So grand total of $400 so I'd extrapolate to $500 for 8/125. So your guesstimate in my mind is 10 times too high. And wow - you are paying $37k for a Prius - that is really impressive but I guess that is the closest to the Tesla.

    Either way, the Prius is now $16k less expensive instead of $7k. Also if you are getting 42 mpg for the Prius, then you aren't getting 283 kw/mile. Why not use the EPA numbers - more like 50 mpg and 340. Sure the electricity isn't much but the gas is a lot less- probably $2k. Then throw in the time value of money - even if it is only 3% nowadays.

    All of a sudden a Prius is $20k cheaper - so $200 a month. So don't ever think the Tesla is an inexpensive proposition.
     
  15. Zaxxon

    Zaxxon Member

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    I have a 6-yr old Prius with 102k and I would agree--I've spent much less than the estimates in my spreadsheet in maintenance. Those estimates were from Edmunds, which I view as a better estimate than my anecdotal (one-car) experience. It's very possible that they're high.

    I should clarify--that's the Prius V, loaded (which is likely how I'd get it). MSRP $37k.

    Well, no. You're 6 years into your ownership, and 85k miles. These estimates are 40k miles and 2 years in the future. They may be high, but your costs from here to there would not be $0.

    42 is the EPA number for the Prius V--all the MPG numbers I used are EPA.

    Not with the actual math, it's not. :) But in any event, I wouldn't dispute that a Prius will work out cheaper--even my current assumptions bore that out by several thousand bucks. It was really in my comparison as a 'safe' eco-friendly car and as some insight into what my cost would be continuing my current (Prius-owning) trends. The question is whether driving an S instead of a Prius is worth that $7k to me--certainly it is.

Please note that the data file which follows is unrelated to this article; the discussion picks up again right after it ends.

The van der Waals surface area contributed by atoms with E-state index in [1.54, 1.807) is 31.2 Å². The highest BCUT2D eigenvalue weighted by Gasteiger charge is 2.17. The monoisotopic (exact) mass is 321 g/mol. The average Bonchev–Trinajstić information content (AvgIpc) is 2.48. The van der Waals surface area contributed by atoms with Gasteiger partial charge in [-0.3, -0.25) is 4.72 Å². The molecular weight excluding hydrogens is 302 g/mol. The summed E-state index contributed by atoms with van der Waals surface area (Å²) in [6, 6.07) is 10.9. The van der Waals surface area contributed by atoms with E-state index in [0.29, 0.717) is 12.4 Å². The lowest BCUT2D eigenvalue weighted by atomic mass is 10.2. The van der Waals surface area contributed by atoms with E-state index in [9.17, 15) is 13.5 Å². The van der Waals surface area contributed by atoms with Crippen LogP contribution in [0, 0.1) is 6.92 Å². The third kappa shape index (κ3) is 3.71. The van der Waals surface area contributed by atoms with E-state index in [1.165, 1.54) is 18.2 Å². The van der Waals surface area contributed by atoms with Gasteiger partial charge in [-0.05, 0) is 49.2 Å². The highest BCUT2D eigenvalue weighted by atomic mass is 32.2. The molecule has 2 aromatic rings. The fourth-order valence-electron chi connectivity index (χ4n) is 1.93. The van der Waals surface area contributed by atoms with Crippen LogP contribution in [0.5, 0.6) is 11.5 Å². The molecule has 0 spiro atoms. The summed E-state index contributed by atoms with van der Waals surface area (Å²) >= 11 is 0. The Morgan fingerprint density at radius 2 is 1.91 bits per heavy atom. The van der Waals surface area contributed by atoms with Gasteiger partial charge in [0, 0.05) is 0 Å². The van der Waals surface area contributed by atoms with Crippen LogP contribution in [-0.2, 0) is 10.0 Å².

What surprised me was the other models coming out so much more expensive than the Tesla, even with conservative guesses for gas @ $4. Pump that to $5 and things change quite a bit.

    But I do appreciate you questioning my #s. That's why I posted them here--keep it up, folks.
     
  16. Zaxxon

    Zaxxon Member

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    Re-reading my initial response, that came out harsher than intended. You raise some valid concerns with my #s, and I have the Prius V mislabeled as a plain-Jane Prius on my spreadsheet, which lead to your MPG/MSRP alarms. In any event, apologies for starting off on the wrong foot, David.

    I went back and re-checked the Edmunds maintenance/repair info for the V and I did indeed have it high. They still anticipate around $8k, but I agree with you that that's high. I've adjusted it down to $6,300 to match the Tesla because I don't think $8k is realistic. With some luck $6,300 is probably high as well, but I don't want to overreact. This does bring the V to more than $11k less than the S as I had it configured. It would then require a 40 kWh pack and $4.50/gal gas average for the Tesla to win out.